Completing the Eugene Marathon and Half Marathon with Chi Walk-Run

Posted by Keith McConnell on Tue May 29th, 2012, No comments (be the first!)

Concurrent with the official launching of Chi Walk-Run last Fall (see earlier blog:http://www.chirunning.com/blog/entry/chi-walk-run-your-way-to-fitness-and-health/ ), I expanded my use of this unique approach by implementing it in my annual running and walking training programs for the Eugene Marathon. In prior years, I had had some  interest and success with a few participants when I offered a combined Chi Walking and Chi Running emphasis along with the usual individual Chi Walking and Chi Running programs but this year was the first time I used the “Chi Walk-Run” term and made it a more publicized option in my marketing materials. The response was enthusiastic as more than half of my 25 trainees chose the Chi Walk-Run track.

During the three and a half months of running and walking training in which we met every Sunday morning, I provided the Chi Walk-Run trainees with input on Chi Walking and Chi Running and gradually introduced them to the practice of doing both walking and running in their workouts. Depending on their prior experience and preferences regarding how much walking or running they wanted to do in the Half or Full Marathon, I designed their training schedule accordingly.

In contrast to highly structured, pain-free Walk-Run programs which often prescribe strict time periods, sequences and ratios for walking and for running, I emphasized individual decision-making by the participants as to which they would do and when they would do it. Some began with a desired goal of doing their Marathon event 75% walking / 25% running while others  were aiming for  95% running with just 5% walking. In fact, these original goals re. walking vs running were often  revised as the training period went along.  Thus, at a given point in the running and walking training program, some people might be doing 10% Chi Running while others might be doing 80%.  This kind of diversity added to the typical diversity of walking and running speeds so that using my bicycle to track the participants and give them feedback was essential. I always got a good workout as they did their weekly “long” walk, run or walk-run.

In order to assist the trainees as to when to Chi Walk and when to Chi Run, I highlghted a number of variables to conisder. For example, I taught and reinforced (1) awareness of self, i.e., self-monitoring for energy and physical status (2) awareness of surroundings, e.g. level or hilly terrain, and (3) timing, e.g., at what stage in the workout or event were they.

The other major skill area unique to the Chi Walk-Run training concerned the actual transition from Chi Walking to Chi Running and back (see earlier blog: http://www.chirunning.com/blog/entry/transitioning-between-chi-walking-and-chi-running/ ). Given that they might be shifting back and forth 10 to 20 times in a half marathon alone, it was important that they do so as smoothly and efficiently as possible; to do otherwise was sure to be an energy drain. For example, a quick, sudden shift takes effort and effort is what we are trying to minimize in the overall Chi Walk-Run approach. Since gradual, thoughtful transitions are key, I spent considerable time teaching and observing transitions. One of my favorite exercises was to have them take at least 40 steps during the transition from walking to running so that an observer would have difficulty identifying when they actually began running. Give it a try as transitioning that gradually takes patience and practice.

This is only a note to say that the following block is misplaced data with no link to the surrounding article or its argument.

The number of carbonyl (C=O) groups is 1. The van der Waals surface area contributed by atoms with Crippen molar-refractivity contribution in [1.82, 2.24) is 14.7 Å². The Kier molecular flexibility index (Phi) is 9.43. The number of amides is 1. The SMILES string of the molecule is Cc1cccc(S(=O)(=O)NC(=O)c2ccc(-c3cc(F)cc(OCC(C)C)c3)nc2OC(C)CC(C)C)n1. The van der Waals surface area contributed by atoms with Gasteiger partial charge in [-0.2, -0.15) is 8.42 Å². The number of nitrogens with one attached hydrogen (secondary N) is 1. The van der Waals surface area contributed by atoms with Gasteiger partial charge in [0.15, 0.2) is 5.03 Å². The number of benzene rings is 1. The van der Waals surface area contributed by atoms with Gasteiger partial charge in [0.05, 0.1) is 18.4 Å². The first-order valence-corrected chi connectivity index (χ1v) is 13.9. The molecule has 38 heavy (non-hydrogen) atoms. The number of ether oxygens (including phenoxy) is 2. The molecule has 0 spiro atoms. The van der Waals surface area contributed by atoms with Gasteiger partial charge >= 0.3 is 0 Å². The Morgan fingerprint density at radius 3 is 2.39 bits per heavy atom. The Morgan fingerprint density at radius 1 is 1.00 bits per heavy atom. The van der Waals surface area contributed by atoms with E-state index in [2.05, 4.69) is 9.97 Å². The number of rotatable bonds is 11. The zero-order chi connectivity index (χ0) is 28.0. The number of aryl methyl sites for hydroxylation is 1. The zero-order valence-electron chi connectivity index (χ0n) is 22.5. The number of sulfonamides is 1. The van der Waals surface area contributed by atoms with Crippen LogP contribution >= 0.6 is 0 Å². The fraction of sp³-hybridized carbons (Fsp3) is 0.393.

I’m happy to report that on the big day of the Eugene Marathon, my group of Chi Walk-Runners were ready and they performed accordingly.  All of them completed their goal and did so in terrific fashion.  Using my bicycle to get around, I observed them a number of times during the morning and was pleased to see them Chi Walking, Chi Running and doing effective and smooth transitions between the two. For many, it was a first to complete the distance (Half or Full Marathon), for many of the walkers, it was a first to include any running in their undertaking and for the runners, it was the first time they had consciously included any walking in their long distance events. Smiling faces and quick recoveries were the order of the day for all of the Chi Walk-Runners. It was a real accomplishment and the beginning of many good, pain-free workouts and long-distance events awaiting them down the road. 

P.S. Check out the terrific Chi Walk-run DVD and 5K training program now available through the Chi Living store.

 

Tags

  • marathon training,
  • race-specific training,
  • Walk-Run

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I wanted to take a minute to thank Danny and everyone involved at Chi Running. On January 1st 2010 I limped off the Buckeye Trail in NE Ohio with another pulled calf muscle, I have to admit I was done running. 

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